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Dark, spooky plants for the Gothic gardener in all of us

Do you prefer the “dark side” of things? If your wardrobe rivals the Dark Knight’s, then I have good news for you. There are plenty of plants and flowers that fit your Goth style. If Batman had a garden, he would have these dark beauties growing in it.

Blue Lady hellebore


Photo credit: Margrit via Flickr

Blue Lady hellebore is an evergreen perennial flowering plant. It is a great plant to have in the garden because it blooms in early winter when most plants are dormant. The blooms last for a long time and are striking against a snowy backdrop. During medieval times, hellebores were considered a weapon against witches, evil spirits and madness.

Queen of the Night tulips


Photo credit: Jaydot via Flickr

Who doesn’t love the showy blooms of a tulip in the spring? Instead of the regular ol’ pink, white and yellow blooms, try the Queen of the Night. The blooms are so dark purple they look black. Add some high drama to your spring garden with this flower. The mere darkness of the petals will stand out against their brighter siblings.

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Black Mondo grass

black grass

Photo credit: Brewbooks via Flickr

Black Mondo grass makes a great border plant in your Goth garden. Its deliciously dark and spiky foliage is intriguing as well as intimidating. In the summer the plant will show its softer side with bell-shaped pink flowers and globular bluish-black berries. Don’t worry, it’s still hardcore.

Aeonium Zwartkop

Aeonium ‘Zwartkop

Photo credit: Badthings via Flickr

Aeonium Zwartkop are winter-blooming succulents with rosettes of blackish leaves that resemble flowers. To keep the succulent’s dark coloring, it needs to receive at least a half day of full sun. When grown in the shade, it’s more purple with a green center. Zwartkop has a secret sunny side that it will only reveal in the winter: bright yellow blooms.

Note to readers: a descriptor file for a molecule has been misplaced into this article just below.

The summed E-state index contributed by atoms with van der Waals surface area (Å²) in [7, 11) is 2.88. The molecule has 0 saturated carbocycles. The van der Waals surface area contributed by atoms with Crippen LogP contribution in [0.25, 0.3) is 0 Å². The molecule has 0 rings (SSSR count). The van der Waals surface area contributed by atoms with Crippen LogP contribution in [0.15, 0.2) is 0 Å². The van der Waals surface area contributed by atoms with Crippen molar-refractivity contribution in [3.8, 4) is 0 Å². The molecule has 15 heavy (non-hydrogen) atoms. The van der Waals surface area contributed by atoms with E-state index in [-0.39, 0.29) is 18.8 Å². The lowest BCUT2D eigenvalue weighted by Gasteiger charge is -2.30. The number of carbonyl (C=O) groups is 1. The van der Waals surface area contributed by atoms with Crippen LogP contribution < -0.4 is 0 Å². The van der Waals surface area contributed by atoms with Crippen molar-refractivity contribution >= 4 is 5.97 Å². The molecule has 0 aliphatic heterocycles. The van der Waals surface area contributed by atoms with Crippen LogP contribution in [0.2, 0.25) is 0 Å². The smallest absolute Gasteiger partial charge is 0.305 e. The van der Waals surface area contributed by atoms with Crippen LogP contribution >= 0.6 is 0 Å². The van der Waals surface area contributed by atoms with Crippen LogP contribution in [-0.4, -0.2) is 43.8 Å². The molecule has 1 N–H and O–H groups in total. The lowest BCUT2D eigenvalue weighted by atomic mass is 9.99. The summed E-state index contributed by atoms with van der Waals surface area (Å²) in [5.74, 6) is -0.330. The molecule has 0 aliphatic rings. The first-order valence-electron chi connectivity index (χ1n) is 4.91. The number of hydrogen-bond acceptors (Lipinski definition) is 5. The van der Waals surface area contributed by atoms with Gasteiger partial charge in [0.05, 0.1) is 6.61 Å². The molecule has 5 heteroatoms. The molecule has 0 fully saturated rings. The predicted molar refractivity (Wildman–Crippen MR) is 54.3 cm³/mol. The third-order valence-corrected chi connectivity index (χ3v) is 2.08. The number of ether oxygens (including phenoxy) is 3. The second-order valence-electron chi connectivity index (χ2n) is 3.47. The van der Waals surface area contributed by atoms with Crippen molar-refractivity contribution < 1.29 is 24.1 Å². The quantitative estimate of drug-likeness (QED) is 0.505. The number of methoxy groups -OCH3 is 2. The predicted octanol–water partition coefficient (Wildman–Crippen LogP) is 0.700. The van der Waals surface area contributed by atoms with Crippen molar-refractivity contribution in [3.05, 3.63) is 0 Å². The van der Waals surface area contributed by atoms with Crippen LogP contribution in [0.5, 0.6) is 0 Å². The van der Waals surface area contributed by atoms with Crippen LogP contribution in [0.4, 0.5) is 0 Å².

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Black bamboo

Black bamboo

Photo credit: Howard Dickins via Flickr

Black bamboo is a plant for the patient. The stems are green when young and become a lustrous ebony after two to three years. At maturity, it’s an impressive sight to behold. Boasting a shiny black body with bright green leaves and reaching to 15 feet tall, the black bamboo is a statement piece for any Goth garden.

Purple basil

purple basil

Photo credit: Chupacabra Viranesque via Flickr

Skip the basic Italian Genovese and try purple basil. Its clove-like taste will add a burst of flavor to your cooking and give plenty of interest to your herb garden. Use it in vinaigrettes, as a salad green or on top of a freshly sliced tomato.

Black Velvet petunias

Black velvet petunia

Photo credit: Virginia Sanderson via Flickr

If you think that petunias are for the meek, you haven’t set eyes on the Black Velvet petunia. This dark lovely has sweet-scented charcoal-black blooms. Plant these babies in your garden and they will reward you with velvety blooms all summer and well into fall. This is a perfect flower for Halloween planters.

Black hollyhock

Black hollyhock

Photo credit: Bluecherry 1408 via Flickr

If you want a real showstopper in your Goth garden, get a black hollyhock. They can grow up to six feet tall and have dark, purple-black blooms. Plant them in the background of your flower garden. No need to worry that it will get lost in the back; the black hollyhock cannot be ignored!

Black pansies

Black pansy

Photo credit: Eric Parker via Flickr

The quintessential Halloween bloom of all time is the black pansy. This petite beauty thrives in cooler temperatures, making it an ideal bloom for fall and winter gardens. Black pansies look great in containers and hanging baskets. Pair them with orange or deep red mums this fall for festive seasonal color.

Looks like Batman gardens after all.

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